Turkey’s popularity to increase in Hollywood

Turkey’s popularity to increase in Hollywood

ANKARA - Anatolia News Agency
Turkey’s popularity to increase in Hollywood

The photos show the making of ‘Ghost Rider’ and ‘Taken 2’ in Turkey. Thanks to the new regulations, the country will become more popular for foreign producers.

Turkey, a popular destination for foreign film producers in recent years, will continue to increase its popularity in 2012 with new arrangements that will make it easier for producers to film here, Anatolia News Agency reported.

“There will be 5 to 25 percent financial support for foreign producers who will shoot films in the country. But the films should have some certain factors. Work on new regulations continues,” said Culture and Tourism Ministry General Director Mesut Cem Erkul.

Speaking to the Anatolia news agency, Erkul said foreign production companies have been focusing on Turkey. “Starting in February, more big Hollywood productions may be filmed in Turkey. The new ‘James Bond’ is being filmed here right now and shooting for ‘Taken 2’ and ‘Ghost Rider’ [the sequel] has already finished.”

Erkul said foreign producers took their budgets into consideration when choosing a country to shoot a film and Turkey has not had regulations on filming in the past. “Previously, there were only VAT returns for foreign producers. From now on, there will be 5 to 25 percent of financial support given to foreign producers in exchange for the inclusion of certain factors about Turkey.

“Work on new regulations continues and I hope that we will be done with it by the end of January [2012],” Erkul said. “The share of the country’s promotion in the script is very important. Even two minutes in a film is a very significant promotion. Our budget, passed with the latest Budget Law, has factored in the financial support for producers. Now it is time to implement it.”

Why film in Turkey?
Erkul said they spoke with foreign producers on conditions for filming in Turkey when they came together in an international organization. “Now we have economic answers to the question ‘Why film in Turkey?’” he said.

Erkul said Turkey had many beauties and there were many strong actors and actresses in the sector. “Foreign producers attach importance to all these things that cut costs. Now, there is the VAT return, and there is a support mechanism and the chance to use various instruments here. Producers can come to Turkey without bringing any equipment. This is a factor that cuts costs,” he said.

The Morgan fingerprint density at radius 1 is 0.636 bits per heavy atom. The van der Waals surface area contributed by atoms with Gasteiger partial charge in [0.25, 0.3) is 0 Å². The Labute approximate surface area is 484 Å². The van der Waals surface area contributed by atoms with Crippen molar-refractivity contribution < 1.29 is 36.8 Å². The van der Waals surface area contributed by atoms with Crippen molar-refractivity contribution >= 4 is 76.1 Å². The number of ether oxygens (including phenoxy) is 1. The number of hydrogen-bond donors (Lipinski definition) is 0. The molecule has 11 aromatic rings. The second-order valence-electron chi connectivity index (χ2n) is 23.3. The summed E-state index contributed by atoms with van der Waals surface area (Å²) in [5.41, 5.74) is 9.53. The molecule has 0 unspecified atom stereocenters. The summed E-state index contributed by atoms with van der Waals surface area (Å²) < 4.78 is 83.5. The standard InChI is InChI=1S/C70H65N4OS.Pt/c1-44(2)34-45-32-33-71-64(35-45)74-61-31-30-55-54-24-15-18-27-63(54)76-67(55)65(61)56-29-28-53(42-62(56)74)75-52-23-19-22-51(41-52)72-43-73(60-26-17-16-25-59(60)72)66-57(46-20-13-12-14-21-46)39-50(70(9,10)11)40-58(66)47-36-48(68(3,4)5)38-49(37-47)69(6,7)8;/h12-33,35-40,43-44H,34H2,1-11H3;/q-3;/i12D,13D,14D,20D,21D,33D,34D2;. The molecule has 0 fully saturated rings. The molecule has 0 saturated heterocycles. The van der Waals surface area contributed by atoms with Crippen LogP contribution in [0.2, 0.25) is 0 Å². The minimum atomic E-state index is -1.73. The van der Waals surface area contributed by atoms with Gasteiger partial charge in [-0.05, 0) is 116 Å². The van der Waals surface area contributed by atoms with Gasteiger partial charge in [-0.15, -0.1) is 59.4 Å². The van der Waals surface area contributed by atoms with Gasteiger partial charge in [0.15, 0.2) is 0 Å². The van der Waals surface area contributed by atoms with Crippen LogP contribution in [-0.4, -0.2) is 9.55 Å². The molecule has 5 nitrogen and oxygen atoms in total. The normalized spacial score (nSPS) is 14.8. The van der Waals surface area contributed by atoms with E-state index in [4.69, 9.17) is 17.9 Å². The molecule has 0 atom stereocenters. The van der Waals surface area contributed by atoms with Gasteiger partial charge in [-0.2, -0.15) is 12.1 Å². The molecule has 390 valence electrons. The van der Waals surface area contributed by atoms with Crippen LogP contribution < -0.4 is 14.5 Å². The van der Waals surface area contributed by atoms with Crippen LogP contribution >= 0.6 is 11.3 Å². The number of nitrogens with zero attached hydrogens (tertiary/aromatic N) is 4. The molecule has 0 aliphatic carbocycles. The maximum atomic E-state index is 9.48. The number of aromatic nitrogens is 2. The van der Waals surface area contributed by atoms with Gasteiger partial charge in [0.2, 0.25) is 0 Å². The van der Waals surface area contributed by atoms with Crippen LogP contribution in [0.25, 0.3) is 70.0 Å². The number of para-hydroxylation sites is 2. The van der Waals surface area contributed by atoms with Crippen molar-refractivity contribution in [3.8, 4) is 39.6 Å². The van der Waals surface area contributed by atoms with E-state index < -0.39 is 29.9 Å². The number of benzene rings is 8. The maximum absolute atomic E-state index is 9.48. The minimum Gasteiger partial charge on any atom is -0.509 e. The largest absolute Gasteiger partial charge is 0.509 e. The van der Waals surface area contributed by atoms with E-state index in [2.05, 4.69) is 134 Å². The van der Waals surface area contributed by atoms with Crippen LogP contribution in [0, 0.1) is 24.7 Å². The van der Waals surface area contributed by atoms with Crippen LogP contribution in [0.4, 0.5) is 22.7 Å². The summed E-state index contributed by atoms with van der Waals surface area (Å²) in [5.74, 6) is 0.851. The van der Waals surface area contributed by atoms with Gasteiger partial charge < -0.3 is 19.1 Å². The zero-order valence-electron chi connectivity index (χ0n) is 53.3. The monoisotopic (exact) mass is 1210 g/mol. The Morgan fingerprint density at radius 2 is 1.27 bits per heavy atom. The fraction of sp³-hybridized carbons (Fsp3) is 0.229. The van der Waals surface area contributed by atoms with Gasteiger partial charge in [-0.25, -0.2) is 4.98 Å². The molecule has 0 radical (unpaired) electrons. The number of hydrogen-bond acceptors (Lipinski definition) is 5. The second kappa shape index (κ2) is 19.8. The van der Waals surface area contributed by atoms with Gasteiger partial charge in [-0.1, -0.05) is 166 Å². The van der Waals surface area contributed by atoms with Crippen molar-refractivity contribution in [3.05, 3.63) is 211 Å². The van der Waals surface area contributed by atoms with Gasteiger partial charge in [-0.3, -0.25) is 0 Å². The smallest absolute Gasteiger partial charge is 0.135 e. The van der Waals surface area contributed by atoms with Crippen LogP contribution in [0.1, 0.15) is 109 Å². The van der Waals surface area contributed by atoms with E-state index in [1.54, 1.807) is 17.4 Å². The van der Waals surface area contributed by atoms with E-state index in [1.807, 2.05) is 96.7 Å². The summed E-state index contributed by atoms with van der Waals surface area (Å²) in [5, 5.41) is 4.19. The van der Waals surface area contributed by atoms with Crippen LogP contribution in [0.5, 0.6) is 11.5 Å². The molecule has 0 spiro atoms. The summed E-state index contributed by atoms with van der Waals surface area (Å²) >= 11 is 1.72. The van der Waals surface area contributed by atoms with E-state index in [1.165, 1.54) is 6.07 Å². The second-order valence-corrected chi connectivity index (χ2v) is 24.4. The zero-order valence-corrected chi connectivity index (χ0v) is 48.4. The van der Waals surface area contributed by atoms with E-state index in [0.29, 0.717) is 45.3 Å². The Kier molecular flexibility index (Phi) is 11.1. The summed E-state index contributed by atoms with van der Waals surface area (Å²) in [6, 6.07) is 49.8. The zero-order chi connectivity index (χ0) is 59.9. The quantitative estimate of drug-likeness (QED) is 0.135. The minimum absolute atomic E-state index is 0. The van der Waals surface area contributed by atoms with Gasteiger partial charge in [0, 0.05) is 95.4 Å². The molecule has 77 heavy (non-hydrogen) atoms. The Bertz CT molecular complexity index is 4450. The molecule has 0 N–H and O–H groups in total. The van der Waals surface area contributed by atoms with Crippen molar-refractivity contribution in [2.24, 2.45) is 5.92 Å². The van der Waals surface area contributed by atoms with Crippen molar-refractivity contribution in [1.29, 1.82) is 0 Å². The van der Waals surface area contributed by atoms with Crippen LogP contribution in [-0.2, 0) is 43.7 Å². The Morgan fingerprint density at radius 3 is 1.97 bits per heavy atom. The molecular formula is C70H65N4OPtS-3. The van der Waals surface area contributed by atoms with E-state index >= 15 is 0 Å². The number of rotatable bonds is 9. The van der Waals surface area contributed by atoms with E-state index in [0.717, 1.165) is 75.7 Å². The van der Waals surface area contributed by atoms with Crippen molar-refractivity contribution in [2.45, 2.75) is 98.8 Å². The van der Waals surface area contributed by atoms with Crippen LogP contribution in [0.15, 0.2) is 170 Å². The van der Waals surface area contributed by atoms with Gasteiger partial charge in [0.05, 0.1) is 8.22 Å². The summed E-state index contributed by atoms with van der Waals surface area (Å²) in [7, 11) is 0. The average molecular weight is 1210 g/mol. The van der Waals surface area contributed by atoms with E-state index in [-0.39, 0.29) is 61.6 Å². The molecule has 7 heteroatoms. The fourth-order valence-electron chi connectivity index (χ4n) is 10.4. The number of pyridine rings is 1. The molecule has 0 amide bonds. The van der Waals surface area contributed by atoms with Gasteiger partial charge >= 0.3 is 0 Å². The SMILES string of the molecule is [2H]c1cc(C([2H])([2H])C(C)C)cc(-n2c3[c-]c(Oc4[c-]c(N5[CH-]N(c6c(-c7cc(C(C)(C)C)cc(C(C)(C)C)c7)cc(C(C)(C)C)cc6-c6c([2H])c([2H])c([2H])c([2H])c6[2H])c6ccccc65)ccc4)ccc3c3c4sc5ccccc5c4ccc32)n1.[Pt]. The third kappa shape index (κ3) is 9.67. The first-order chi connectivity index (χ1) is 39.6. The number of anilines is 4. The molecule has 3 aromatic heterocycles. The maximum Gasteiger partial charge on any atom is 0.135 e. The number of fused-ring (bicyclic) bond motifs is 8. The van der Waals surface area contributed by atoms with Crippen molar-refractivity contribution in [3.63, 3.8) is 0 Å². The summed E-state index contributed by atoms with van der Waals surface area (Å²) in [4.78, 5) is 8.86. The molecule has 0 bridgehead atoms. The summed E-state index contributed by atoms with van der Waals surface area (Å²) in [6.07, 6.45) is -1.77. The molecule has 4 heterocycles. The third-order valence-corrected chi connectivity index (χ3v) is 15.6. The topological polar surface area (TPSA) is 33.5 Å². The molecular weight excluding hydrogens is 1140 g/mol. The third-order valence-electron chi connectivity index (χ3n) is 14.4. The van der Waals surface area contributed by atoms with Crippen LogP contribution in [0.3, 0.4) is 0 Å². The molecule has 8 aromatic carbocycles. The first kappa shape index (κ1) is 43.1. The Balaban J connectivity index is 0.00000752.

Turkey also had a laboratory system with the latest technology along with developing film platforms, Erkul said. “We have many different destinations with unique architectural and natural features [in Turkey] like Odunpazarı in Eskişehir, Safranbolu and Mardin. Cappadocia is already known all around the world.”

Positive outcome
Ankara Cinema Association Chairman Ahmet Boyacıoğlu told Hürriyet Daily News the project would be sure to have a positive outcome for the promotion of Turkey and tourism inflow would subsequently increase. “This procedure is being implemented in many European countries; Romania started it and Hungary followed its example, meanwhile, the Czech Republic and even Germany are known to provide huge discounts and tax exemption to American production companies.

The greatest problem foreign companies faced in taking footage in Turkey had been the high VAT rate. Recently, the Finance Ministry abolished the VAT procedure for them and, if the Culture Ministry’s new regulation follows without much delay, we will see positive results in 2012.

He also said the privileges provided for American companies would not have negative effects on the domestic sector because Turkish national cinema had a very solid audience base in Turkey.

“We are on top of the list in the whole of Europe in terms of audience rates. In 2010, Turkish films made up 52.9 percent of the movies seen in Turkey. France follows us in terms of the support given to national cinema by the local population. The rates are 14.4 percent in Poland, 14.5 percent in Russia, 32 percent in Italy, 24 percent in the U.K., 12.7 percent in Spain and 16.8 percent in Germany.”

On the contrary, Boyacıoğlu said, the new regulation would have a further positive outcome in terms of employment. “American firms will have to collaborate with Turkish line-producers who will be aiding them logistically. This means new business ventures in the local sector.”